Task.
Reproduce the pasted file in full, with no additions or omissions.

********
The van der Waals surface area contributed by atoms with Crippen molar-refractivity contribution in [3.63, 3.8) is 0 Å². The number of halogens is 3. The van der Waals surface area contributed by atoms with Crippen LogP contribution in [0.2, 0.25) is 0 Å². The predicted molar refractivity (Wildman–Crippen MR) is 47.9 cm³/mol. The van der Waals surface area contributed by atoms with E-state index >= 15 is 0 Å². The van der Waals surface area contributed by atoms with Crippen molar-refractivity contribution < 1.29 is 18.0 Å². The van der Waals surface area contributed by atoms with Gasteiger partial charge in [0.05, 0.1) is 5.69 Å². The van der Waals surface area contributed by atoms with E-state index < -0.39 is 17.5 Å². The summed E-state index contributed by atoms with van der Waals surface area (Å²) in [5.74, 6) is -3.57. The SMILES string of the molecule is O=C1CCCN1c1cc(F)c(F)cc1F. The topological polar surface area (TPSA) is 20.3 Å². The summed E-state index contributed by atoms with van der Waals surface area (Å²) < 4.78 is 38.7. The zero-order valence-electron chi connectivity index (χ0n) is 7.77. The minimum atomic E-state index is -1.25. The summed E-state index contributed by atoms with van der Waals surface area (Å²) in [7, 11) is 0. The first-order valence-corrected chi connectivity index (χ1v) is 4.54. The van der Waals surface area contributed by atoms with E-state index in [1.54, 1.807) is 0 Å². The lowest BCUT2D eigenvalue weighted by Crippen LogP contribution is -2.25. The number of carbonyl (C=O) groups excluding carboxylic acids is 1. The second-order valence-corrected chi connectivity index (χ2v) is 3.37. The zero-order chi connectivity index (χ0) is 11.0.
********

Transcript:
The van der Waals surface area contributed by atoms with Crippen molar-refractivity contribution in [3.63, 3.8) is 0 Å². The number of halogens is 3. The van der Waals surface area contributed by atoms with Crippen LogP contribution in [0.2, 0.25) is 0 Å². The predicted molar refractivity (Wildman–Crippen MR) is 47.9 cm³/mol. The van der Waals surface area contributed by atoms with E-state index >= 15 is 0 Å². The van der Waals surface area contributed by atoms with Crippen molar-refractivity contribution < 1.29 is 18.0 Å². The van der Waals surface area contributed by atoms with Gasteiger partial charge in [0.05, 0.1) is 5.69 Å². The van der Waals surface area contributed by atoms with E-state index < -0.39 is 17.5 Å². The summed E-state index contributed by atoms with van der Waals surface area (Å²) in [5.74, 6) is -3.57. The SMILES string of the molecule is O=C1CCCN1c1cc(F)c(F)cc1F. The topological polar surface area (TPSA) is 20.3 Å². The summed E-state index contributed by atoms with van der Waals surface area (Å²) < 4.78 is 38.7. The zero-order valence-electron chi connectivity index (χ0n) is 7.77. The minimum atomic E-state index is -1.25. The summed E-state index contributed by atoms with van der Waals surface area (Å²) in [7, 11) is 0. The first-order valence-corrected chi connectivity index (χ1v) is 4.54. The van der Waals surface area contributed by atoms with E-state index in [1.54, 1.807) is 0 Å². The lowest BCUT2D eigenvalue weighted by Crippen LogP contribution is -2.25. The number of carbonyl (C=O) groups excluding carboxylic acids is 1. The second-order valence-corrected chi connectivity index (χ2v) is 3.37. The zero-order chi connectivity index (χ0) is 11.0.